It was kind of dispiriting.

Then I heard Timothy (from 2013’s Small Sound EP) on the radio, loved it, downloaded it to listen to it properly and loved it a bit less.

By this time I’d already ordered their latest album, Ritual in Repeat, on import from the US (it’s not out in the UK until February). When it arrived, I liked it, but found it a little flat. The tempos are often just a couple of BPM below what would seem optimal. The filters and effects used on Alaina Moore’s voice are a little distracting, as is the persistent double tracking. Each song has a topline that drills itself into you immediately. Moore and her bandmates write some killer songs. But somehow they haven’t quite got the finished recordings right.

Take Never Work for Free. Each chorus has the same slightly distracting backing vocal part, sung by Moore, mixed prominently and in fixed audibility. This is instead of, for example, introducing it in the second chorus to build the arrangement, and/or using a different singer to create space and a vocal texture with more width and depth. The lead vocal, meanwhile, is double tracked from the first line to last. The band’s done a few live sessions of late, so I’ve heard the WFUV version, the KEXP version, the UO Live version… Absent these little distractions, all in their way are preferable to the studio recording. I love the song – really love it – but the best version of it is somewhere between the WFUV version and a slightly stripped back mix of the studio take. What’s frustrating to me is that I feel the version I’d most want to hear exists on the master tape, or in the ProTools project, to be more accurate. If the song had been given to a different person to mix*, and there it would be.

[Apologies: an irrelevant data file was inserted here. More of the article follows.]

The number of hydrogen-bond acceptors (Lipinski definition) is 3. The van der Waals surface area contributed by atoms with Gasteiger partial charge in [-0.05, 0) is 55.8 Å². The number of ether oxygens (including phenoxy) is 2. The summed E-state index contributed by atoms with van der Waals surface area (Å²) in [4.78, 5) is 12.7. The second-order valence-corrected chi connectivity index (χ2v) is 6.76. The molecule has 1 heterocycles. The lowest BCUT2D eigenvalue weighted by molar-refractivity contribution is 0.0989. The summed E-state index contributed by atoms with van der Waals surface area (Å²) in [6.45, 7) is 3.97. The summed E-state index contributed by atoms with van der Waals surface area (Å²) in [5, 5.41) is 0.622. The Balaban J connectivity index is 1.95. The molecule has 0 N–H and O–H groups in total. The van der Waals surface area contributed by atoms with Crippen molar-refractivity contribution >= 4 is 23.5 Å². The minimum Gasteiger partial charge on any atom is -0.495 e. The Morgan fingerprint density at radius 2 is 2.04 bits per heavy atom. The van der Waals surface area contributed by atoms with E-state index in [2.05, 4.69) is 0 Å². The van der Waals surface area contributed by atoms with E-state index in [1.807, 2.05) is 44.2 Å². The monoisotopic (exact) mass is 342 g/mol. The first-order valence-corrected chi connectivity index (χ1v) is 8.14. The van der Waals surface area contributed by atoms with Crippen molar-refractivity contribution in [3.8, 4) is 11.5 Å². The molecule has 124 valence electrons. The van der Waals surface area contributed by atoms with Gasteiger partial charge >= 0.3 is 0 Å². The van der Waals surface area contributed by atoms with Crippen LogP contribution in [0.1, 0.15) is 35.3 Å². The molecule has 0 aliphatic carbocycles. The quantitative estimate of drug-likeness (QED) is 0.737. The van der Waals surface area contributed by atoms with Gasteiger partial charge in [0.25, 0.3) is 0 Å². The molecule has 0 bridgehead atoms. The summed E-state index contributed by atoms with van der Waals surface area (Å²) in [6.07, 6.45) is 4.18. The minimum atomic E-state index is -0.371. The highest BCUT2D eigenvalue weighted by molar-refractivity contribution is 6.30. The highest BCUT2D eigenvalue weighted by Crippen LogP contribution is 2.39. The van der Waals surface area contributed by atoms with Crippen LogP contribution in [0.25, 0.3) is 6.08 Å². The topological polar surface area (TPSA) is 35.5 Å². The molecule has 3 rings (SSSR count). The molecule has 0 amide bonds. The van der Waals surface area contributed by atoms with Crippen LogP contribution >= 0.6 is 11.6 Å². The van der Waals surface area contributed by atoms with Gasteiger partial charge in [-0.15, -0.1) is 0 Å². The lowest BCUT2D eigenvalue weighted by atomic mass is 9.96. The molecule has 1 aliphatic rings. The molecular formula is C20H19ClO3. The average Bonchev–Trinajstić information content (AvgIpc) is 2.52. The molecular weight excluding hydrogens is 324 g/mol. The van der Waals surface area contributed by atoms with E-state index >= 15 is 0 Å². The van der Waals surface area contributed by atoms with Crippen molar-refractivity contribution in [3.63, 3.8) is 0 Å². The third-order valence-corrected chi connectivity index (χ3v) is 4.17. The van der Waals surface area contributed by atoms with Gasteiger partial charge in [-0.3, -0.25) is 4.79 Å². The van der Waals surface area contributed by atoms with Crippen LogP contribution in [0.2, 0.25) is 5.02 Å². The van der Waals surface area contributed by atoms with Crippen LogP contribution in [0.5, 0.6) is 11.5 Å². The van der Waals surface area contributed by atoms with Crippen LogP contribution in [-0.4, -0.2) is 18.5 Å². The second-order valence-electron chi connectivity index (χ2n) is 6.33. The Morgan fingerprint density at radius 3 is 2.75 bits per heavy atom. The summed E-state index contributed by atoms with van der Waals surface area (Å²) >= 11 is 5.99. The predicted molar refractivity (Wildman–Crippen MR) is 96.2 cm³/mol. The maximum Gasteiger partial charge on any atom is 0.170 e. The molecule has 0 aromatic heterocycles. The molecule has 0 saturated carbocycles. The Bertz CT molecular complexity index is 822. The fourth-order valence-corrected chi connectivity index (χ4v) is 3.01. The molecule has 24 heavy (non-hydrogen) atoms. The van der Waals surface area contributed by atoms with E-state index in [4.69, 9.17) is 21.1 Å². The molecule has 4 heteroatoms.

The Tennis song where this distance between disappointing recording and revelatory live version is greatest is Mean Streets, where the chosen tempo sounds positively sluggish. The consistently much brisker takes they’ve done for KCRW, KEXP and live in store at Twist & Shout in Denver suggest that as they’ve played the song on stage, they’ve realised they cut it too slow. It’s pretty common for bands not to nail a song they record before they’ve had a chance to take a song out on the road, particularly early in their careers.

And Tennis are still a young band, with a lot going for them. The core duo – Moore, who plays keyboards and sings, and her husband Patrick Riley – can write really fantastic songs, and Moore is developing into a terrific singer. The rhythm section – drummer James Barone and, on record, Riley on bass – is as tight as any fan of early-’80s pop-soul could wish for. It’s just a shame that, right now, they’re not quite making the records they seem capable of yet. Get Ritual in Repeat, sure, but watch the above video too, and hit the KEXP session archives to really get a sense of what this band can do.

tennis2
Tennis: Alaina Moore and Patrick Riley, preppies

 

*What’s amazing is that the mix engineer is Michael Brauer, whose work, while leaning a little to the commercial side, is usually impeccable. His mixes on Aimee Mann’s Lost in Space are all-time for me. Interestingly he was behind the mixes on that HAERTS record I was talking about a few weeks ago.

BTW, here’s a very rough demo of a new song. I don’t usually share songs when they’re at this stage of development, but I’ve got another head cold and it might be a while before my voice recovers enough to do a keeper vocal of anything, so here you are!